Black History Month in the UK is often accused of being a clichéd exercise. While teachers on this side of the Atlantic are increasingly moving away from topics like US civil rights to those of black Tudors and the Bristol bus boycott, there are still lots of questions about how we conceptualise and deliver our black history in Britain.
Black History Month as taught in the UK has something of a branding problem. Like the activist movement Black Lives Matter, it really does not do what it says on the tin. Black History Month is billed as a celebration of past black contributions to British society, but one resource pack supplied by Reklaw Education includes posters of recent black movers and shakers. As one of my students objected, “this really doesn’t seem about history.” While we are in some sense always living in history, what we are doing with Black History Month is as much a PR campaign for black folks as it is history per se.
How necessary you think such a PR campaign is depends on your view on how conspicuous black success is within our culture. At any rate, if images of successful contemporary black Britons are to adorn our classrooms, Black British Pride Month or, as David Olusoga suggested in 2015, Black Heroes Month might be just as fitting a title.
Once one realises that Black History Month is as much an exercise in social recognition as it is a dispassionate reckoning with a once neglected history—and this it makes no bones about—then what counts as its appropriate subject matter becomes a highly contentious question. As Olusoga has pointed out, the establishment line of promoting black first timers has taken precedence over the history of exploitation under slavery and colonial rule. In so far as the white British population are invested in a notion of British pride, any reference to the uglier side of Britain’s history will be met with resistance. That is one reason why this concept of group belonging is problematic.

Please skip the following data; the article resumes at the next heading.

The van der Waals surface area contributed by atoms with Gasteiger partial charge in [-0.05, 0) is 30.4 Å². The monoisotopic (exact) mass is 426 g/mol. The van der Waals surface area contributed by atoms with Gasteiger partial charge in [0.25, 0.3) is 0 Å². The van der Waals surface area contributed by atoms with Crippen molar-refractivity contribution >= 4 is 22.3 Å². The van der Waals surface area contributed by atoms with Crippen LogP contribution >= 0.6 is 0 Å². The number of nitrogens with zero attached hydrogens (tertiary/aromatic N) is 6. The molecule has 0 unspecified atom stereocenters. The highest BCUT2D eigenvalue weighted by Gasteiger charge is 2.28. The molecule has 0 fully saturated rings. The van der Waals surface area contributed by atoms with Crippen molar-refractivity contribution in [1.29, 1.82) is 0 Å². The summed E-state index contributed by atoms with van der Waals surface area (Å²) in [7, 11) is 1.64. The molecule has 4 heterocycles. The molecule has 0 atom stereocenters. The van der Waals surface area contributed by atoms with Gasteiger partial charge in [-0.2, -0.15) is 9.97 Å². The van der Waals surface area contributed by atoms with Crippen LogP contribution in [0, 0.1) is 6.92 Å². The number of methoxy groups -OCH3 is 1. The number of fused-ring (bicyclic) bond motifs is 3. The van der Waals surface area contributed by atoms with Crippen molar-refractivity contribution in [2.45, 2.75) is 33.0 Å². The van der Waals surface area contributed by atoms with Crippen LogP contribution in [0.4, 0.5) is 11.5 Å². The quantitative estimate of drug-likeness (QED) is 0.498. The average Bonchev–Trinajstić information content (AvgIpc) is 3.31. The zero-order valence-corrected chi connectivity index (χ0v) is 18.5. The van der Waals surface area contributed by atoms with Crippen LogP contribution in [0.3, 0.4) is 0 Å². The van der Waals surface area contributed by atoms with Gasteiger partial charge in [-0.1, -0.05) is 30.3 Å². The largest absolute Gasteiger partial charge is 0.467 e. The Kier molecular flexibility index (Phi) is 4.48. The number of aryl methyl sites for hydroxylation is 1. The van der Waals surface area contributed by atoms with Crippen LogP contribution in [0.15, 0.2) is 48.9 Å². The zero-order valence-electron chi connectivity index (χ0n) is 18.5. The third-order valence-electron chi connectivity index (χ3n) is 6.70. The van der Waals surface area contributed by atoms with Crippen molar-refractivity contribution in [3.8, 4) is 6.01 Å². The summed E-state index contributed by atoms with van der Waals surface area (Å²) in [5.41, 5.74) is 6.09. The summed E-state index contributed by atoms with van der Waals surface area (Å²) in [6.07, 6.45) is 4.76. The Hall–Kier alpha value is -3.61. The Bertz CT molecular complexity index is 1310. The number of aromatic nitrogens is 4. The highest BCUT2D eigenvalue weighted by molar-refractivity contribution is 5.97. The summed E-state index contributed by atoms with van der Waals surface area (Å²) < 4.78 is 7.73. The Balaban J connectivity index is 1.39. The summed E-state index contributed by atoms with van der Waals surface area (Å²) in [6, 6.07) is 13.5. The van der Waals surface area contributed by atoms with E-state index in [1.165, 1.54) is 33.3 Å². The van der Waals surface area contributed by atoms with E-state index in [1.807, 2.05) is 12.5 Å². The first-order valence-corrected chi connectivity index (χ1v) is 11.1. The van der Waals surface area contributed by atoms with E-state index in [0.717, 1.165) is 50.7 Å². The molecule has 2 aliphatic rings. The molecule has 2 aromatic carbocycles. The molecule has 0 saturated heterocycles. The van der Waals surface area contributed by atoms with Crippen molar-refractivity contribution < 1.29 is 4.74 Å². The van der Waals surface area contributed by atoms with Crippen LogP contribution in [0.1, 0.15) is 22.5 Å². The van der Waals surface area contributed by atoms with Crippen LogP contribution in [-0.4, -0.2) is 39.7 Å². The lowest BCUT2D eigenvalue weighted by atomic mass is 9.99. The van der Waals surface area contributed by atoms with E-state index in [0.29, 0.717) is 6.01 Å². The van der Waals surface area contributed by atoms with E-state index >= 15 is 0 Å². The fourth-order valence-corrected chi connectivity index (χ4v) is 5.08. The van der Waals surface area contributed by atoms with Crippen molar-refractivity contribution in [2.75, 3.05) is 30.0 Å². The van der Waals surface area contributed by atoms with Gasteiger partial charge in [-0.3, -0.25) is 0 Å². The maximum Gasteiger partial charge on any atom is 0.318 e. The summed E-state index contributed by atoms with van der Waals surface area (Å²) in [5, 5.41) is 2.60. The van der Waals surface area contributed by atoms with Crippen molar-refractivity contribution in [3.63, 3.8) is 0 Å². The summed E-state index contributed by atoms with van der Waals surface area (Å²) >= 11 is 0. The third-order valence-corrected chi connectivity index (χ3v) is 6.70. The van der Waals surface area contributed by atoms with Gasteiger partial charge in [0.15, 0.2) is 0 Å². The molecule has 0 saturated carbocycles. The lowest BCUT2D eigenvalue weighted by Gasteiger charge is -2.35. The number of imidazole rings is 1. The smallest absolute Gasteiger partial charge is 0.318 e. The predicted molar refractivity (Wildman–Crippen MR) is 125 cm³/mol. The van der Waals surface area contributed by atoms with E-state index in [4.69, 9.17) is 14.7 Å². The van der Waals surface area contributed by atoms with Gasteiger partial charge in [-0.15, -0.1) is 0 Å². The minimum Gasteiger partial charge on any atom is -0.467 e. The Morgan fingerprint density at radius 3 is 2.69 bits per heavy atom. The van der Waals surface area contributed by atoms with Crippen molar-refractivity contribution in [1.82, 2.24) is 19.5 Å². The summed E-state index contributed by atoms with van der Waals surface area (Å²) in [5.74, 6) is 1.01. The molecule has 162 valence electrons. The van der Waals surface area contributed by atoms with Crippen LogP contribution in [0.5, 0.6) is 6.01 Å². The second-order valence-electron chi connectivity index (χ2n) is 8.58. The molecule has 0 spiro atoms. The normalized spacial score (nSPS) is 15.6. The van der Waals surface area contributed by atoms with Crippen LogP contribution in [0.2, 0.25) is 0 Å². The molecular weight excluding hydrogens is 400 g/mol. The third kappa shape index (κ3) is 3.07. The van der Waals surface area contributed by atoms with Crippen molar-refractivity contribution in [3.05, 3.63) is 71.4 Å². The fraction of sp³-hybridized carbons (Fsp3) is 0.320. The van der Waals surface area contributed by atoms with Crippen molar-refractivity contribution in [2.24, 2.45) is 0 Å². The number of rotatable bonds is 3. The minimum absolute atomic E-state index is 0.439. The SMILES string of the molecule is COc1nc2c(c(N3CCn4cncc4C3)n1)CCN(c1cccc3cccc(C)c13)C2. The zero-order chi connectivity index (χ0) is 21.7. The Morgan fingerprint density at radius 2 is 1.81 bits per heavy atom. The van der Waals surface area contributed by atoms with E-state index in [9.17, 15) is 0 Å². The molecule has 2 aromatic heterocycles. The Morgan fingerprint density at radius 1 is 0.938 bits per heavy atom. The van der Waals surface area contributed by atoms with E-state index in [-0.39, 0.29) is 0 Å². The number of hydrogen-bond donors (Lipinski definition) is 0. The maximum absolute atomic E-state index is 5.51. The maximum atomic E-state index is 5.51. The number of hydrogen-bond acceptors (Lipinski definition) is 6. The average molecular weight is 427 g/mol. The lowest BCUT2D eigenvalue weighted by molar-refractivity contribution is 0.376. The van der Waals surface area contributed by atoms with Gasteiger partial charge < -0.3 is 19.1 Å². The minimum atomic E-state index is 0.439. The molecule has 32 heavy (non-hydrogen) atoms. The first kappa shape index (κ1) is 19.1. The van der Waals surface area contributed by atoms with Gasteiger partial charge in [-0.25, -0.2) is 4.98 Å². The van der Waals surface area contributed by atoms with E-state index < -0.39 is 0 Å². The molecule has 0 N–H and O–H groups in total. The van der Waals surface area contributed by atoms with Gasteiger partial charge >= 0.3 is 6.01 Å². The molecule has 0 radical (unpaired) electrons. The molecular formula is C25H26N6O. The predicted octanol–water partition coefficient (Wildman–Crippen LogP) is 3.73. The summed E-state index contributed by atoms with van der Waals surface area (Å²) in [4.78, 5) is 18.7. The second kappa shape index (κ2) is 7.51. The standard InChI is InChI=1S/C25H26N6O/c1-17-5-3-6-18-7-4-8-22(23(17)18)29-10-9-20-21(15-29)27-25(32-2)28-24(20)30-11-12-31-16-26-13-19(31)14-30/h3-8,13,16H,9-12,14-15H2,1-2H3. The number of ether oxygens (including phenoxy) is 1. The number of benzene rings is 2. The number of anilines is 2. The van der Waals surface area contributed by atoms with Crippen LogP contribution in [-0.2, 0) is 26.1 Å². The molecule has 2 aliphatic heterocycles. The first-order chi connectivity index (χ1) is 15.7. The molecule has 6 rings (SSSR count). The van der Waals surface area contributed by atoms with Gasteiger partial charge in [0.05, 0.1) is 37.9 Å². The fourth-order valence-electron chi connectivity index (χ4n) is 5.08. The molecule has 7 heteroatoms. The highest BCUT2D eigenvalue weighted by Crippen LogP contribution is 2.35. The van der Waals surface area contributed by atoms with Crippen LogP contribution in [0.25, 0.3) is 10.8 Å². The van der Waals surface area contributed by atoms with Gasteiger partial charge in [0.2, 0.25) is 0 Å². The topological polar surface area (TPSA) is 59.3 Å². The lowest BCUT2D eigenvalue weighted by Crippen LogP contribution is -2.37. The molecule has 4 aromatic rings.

Things become even more complicated when we acknowledge that some black people are also tired of their history being framed in relation to systems of exploitation. Educator Funmilola Stewart writes in the Guardian, “We should also be teaching about all the positive aspects of black history.” Quite right. But this presents something of a challenge: if we want to segue our black history with our British history we will not necessarily find things as positive as we might hope and certainly not as unifying—notwithstanding the triumphs along the way.
David Olusoga hopes that young minds can grapple with Britain’s place in a global network of slavery and empire. Perhaps I was fortunate in my teachers, but as a child in the 90s, I studied the transatlantic slave trade. It remains a non-statutory but popular key stage 3 topic but with so many electives and such scant time allocated to history on the school timetable, it could easily get ignored. GCSE history seems the optimal forum to tackle such complex questions in terms of student maturity, but history is only an optional GCSE, so many students would miss out.
Either way, while I would support a drive to make the study of slavery and empire a statutory year 9 topic, I understand why some people may not be entirely sold on delivering David Olusoga’s big but somewhat depressing themes during a Black History Month also charged with the task of racial uplift.
As Olusoga states, “This year, the attack line has been that Black History Month and black history itself is divisive. The same government that officially supports Black History Month has warned schools not to teach what it characterises as ‘victim narratives’ that are supposedly ‘harmful to British society.’”
To make history subservient to ideology—the ideology of a Conservative government—is a worrying proposition. Yet to some degree Black History Month is already in the ideology game. Therefore, questions as to what attitudes such history inculcates are very much already on the table. David Olusoga is not worried by the idea that Black History Month could encourage divisiveness, but is it really such a stretch? In an age of renewed identity politics, young minds seem quite capable of developing deep resentment toward British society and white people in general. In his part-autobiographical, part-historical book Natives, public intellectual and musician Akala describes how this kind of psychology evolves, as the author is exposed—alongside everyday racism—to a pan-African education rich in themes of slavery and empire. Things have hopefully improved since Akala’s upbringing in 1980s Camden, but anger—whether ultimately justified in today’s generation—seems very much a live option. The weighing of historic truth and social harmony is a delicate task.